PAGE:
Veneers Versus Crowns: What's The Difference?

For many people, appearance plays an important role in their professional and private success, and it helps them make a great first impression. A well-groomed appearance provides self-confidence and attracts attention, and a great smile can help, according to a 2012 survey conducted by the American Academy of Cosmetic Dentistry. About 45% of respondents agreed that a smile is one of the most attractive features. Furthermore, 80% showed a willingness to invest in their smile to safeguard their appearance. It's no surprise that cosmetic dentistry has become more popular than ever.

Dentistry is no longer just about treating or extracting teeth. Today, cosmetic dentistry (also known as aesthetic dentistry) is a path many choose to improve their appearance. This is equivalent to cosmetic surgery, but in this case, for teeth. Cosmetic dental treatments include tooth-colored fillings, crowns, veneers, implants, bridges, and teeth whitening, per WebMD.

When choosing between veneers and crowns, the decision might be hard. They both deal with dental restoration but still have their differences, according to Healthline. If you're stuck, here are the main differences between veneers and crowns.

What's the difference between veneers and crowns?

According to a 2009 study published in the journal European Academy of Esthetic Dentistry, crowns and veneers differ significantly in their treatment strategies and outcomes. Veneers are thin, tooth-colored shells attached to the surface of the tooth to disguise a discolored or chipped tooth (via MedicalNewsToday). Some people choose to apply veneers over a specific tooth, while others opt for an entire row. The Cleveland Clinic highlights four different veneer types, including composite, porcelain, no prep, and removable veneers. The National Health Service (NHS) likens the veneer fixing procedure to how nail technicians apply false fingernails. Dentists start by drilling the tooth portions before fitting a thin layer of porcelain or composite materials, per NHS.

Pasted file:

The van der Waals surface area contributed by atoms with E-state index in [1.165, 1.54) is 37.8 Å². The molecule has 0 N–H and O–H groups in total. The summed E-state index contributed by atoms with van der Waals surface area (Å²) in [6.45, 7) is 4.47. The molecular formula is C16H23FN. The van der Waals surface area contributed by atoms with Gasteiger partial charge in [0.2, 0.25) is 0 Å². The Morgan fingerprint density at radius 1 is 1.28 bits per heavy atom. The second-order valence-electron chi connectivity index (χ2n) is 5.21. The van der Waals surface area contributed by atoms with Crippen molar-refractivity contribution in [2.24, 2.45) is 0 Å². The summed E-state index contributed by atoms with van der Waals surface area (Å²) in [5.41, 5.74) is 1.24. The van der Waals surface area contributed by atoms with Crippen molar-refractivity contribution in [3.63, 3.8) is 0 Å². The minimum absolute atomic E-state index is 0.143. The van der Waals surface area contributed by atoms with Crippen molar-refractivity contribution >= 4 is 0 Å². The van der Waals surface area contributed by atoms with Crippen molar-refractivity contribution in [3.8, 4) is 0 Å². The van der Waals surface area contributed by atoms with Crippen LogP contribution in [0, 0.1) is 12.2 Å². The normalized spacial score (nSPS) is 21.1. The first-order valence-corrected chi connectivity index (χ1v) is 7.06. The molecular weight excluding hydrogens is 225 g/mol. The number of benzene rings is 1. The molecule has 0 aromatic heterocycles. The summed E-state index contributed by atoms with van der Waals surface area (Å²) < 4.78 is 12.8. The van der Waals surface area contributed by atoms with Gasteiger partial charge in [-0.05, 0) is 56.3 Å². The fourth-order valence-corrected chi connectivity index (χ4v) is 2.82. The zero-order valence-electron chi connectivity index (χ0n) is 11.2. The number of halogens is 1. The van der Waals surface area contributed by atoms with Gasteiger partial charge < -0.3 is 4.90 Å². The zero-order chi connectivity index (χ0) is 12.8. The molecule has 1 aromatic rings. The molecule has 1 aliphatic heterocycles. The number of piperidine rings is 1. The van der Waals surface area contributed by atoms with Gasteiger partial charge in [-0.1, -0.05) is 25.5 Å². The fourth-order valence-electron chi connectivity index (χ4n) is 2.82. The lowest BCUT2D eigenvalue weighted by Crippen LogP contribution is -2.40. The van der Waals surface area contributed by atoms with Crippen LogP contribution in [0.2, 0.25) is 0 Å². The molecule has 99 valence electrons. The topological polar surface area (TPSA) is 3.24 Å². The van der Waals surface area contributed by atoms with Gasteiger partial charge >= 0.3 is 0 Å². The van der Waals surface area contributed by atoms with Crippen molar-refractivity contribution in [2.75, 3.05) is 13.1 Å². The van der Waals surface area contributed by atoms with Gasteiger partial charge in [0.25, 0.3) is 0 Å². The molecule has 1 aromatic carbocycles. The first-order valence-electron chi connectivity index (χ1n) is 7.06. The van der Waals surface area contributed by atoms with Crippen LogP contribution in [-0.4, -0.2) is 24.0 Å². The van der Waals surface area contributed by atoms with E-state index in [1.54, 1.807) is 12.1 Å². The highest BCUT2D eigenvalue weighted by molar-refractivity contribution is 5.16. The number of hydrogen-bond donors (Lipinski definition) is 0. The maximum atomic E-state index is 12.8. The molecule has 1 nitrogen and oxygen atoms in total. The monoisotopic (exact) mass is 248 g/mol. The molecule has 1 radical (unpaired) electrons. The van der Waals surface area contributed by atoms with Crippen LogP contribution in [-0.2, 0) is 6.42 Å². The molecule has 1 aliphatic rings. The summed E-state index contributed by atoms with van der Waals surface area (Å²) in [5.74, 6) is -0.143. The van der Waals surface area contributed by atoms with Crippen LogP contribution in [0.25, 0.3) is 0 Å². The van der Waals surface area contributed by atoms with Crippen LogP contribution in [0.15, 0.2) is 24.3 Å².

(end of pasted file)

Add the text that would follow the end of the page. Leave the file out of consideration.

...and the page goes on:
Crowns, on the other hand, are tooth-shaped caps placed over a damaged tooth to preserve its shape, size, and strength and enhance its aesthetic features (via WebMD). The crown implant process begins with the dentist removing the outer surface of the tooth to be fixed. The amount of surface removed will influence the size of the crown to be fitted, according to the Mayo Clinic.

Which one should you opt for?

Most people opt for veneers because they're long-lasting, better at hiding tooth decay and discoloration, and make the teeth appear perfect, according to Healthline. However, the source also adds that the lengthy process requires multiple visits. The dentist will first take a mold of your teeth, which is then sent to a laboratory that'll prepare your veneers from the mold. This takes around 2-4 weeks, per Healthline.

The surgical process for crown implants is also extensive and can be an ideal restoration for broken or weeks teeth due to decay or a very large filling (via Mayo Clinic). According to the Cleveland Clinic, most crown surgical sessions span two visits, but you can request a same-day completion if the facility has the appropriate tools.

Ultimately, the right choice depends on your goal. Healthline states that if your teeth are cracked, or you have a large filling or root canal, crowns might be the better option. However, veneers come in handy when your restoration objective is for cosmetic purposes, per Healthline. While veneers and crowns are tried-and-tested dental solutions, they may not work for everyone. It's important to discuss your chances and options with a certified dentist before making your final choice.